In the Supreme Court of Georgia
Decided: May 18, 2020
S20Y1078. IN THE MATTER OF HOWARD L. SOSNIK.
This disciplinary matter is before the Court on the petition for voluntary discipline filed by Howard L. Sosnik (State Bar No. 667258) under Bar Rule 4-227 (b), in which he seeks a six-month suspension as reciprocal discipline for a six-month suspension imposed in New York. See In the Matter of Sosnik, 173 AD3d 137 (N.Y. App. Div., May 29, 2019) (suspension effective June 28, 2019); see also Rule 9.4 of the Georgia Rules of Professional Conduct found in Bar Rule 4-102 (d). In his petition, Sosnik, who was admitted to
the Bar in 1984, admits that he failed properly to review, audit, and reconcile his firm’s escrow account; and that he failed properly to supervise the work of a nonlawyer employee of the firm, specifically with respect to the firm’s escrow account. He admits that this conduct constitutes violations of Rules 1.15 (I) and 5.3 (b). The maximum sanction for a violation of both rules is disbarment.
The New York order of suspension provides the following additional details: Sosnik, along with two law partners (collectively “the Firm”), performed estate planning and estate administration work for clients, which sometimes involved ancillary real estate work. The Firm entrusted the banking and bookkeeping responsibilities to a nonlawyer office manager, but did not carefully supervise her or provide appropriate oversight of the Firm’s escrow account. Shortly after the office manager left her employment in 2013, the Firm learned that two checks issued from the Firm’s escrow account, totaling approximately $98,000, had been dishonored for insufficient funds. The Firm reviewed the account and deposited sufficient funds to cover the checks and also selfreported the matter to the appropriate New York Grievance Committee. The Firm engaged an auditor, who determined that over the previous several years the office manager had been transferring money among the Firm’s escrow, operating, and payroll accounts, that the office manager had misappropriated client funds, and that the Firm’s escrow balance remained deficient. The Firm then made additional deposits to correct the deficiency.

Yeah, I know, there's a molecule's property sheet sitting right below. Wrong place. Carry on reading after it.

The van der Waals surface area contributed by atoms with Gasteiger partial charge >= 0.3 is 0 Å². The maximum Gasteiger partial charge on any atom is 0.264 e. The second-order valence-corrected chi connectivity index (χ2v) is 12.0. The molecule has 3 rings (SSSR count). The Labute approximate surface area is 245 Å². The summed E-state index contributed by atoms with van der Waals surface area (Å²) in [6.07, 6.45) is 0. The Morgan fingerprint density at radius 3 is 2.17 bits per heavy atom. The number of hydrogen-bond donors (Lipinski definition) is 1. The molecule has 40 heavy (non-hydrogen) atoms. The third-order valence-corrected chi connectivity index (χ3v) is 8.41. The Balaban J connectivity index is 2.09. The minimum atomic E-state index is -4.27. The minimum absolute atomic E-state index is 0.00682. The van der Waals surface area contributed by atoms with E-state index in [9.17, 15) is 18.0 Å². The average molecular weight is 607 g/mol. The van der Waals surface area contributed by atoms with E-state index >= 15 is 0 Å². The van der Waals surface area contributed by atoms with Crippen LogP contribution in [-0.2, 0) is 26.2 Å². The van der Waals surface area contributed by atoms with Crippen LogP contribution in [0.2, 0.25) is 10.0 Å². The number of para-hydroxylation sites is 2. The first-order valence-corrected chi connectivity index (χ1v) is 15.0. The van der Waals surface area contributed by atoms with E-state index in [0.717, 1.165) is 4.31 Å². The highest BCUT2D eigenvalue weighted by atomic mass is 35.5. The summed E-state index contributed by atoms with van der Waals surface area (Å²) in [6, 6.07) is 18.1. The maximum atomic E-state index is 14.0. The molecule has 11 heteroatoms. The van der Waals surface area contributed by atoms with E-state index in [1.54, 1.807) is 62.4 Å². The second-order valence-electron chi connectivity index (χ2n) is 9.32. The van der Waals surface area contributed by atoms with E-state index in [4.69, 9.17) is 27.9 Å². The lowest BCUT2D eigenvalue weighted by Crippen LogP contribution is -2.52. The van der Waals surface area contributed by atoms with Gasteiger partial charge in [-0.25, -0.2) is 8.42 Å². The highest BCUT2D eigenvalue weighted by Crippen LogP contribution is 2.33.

The order also identifies numerous mitigating circumstances: Sosnik’s acceptance of responsibility and candor, the absence of selfish intent, the Firm’s replenishment of the misappropriated client funds, the Firm’s cooperation with the disciplinary investigation, the remedial actions taken to institute proper bank and bookkeeping practices, and Sosnik’s remorse, good character, and lack of a prior disciplinary record. The order identified no aggravating circumstances specifically but noted that at the time of the underlying events Sosnik and his law partners were experienced practitioners, all of whom had a background in accounting, and that the record showed there were “early warning signs” of the problem with the escrow account that Sosnik and his partners did not detect due to their failure to provide proper oversight of the account.
The State Bar has filed a response recommending that the Court accept the petition and notes that previous cases have imposed a suspension for violations of Rules 1.15 (I) and 5.3. See In the Matter of Copeland, 297 Ga. 144 (772 SE2d 634) (2015) (sixmonth suspension for violation of several rules, including Rules 1.15 (I) and 5.3 (b), where client had been made whole); In the Matter of Calomeni, 293 Ga. 673 (748 SE2d 926) (2013) (six-month suspension for violations of several rules, including 1.15 (I) and 5.3 (d), where client had been made whole).
Having reviewed the petition and response, the Court agrees that imposition of a six-month suspension is appropriate under these circumstances and is consistent with our precedent. Accordingly, it is hereby ordered that Howard L. Sosnik be suspended from the practice of law in the State of Georgia for a period of six months. Because Sosnik has been reinstated in New York, see In the Matter of Sosnik, 181 AD3d 681 (N.Y. App. Div., Mar. 11, 2020), and because there are no conditions on Sosnik’s reinstatement in this State other than the passage of time, there is no need for him to take any action either through the State Bar or through this Court to effectuate his return to the practice of law. Instead, the suspension based on this opinion will take effect as of the date this opinion is issued and will expire by its own terms six months later. Sosnik is reminded of his duties pursuant to Bar Rule 4-219 (b).
Six-month suspension. All the Justices concur.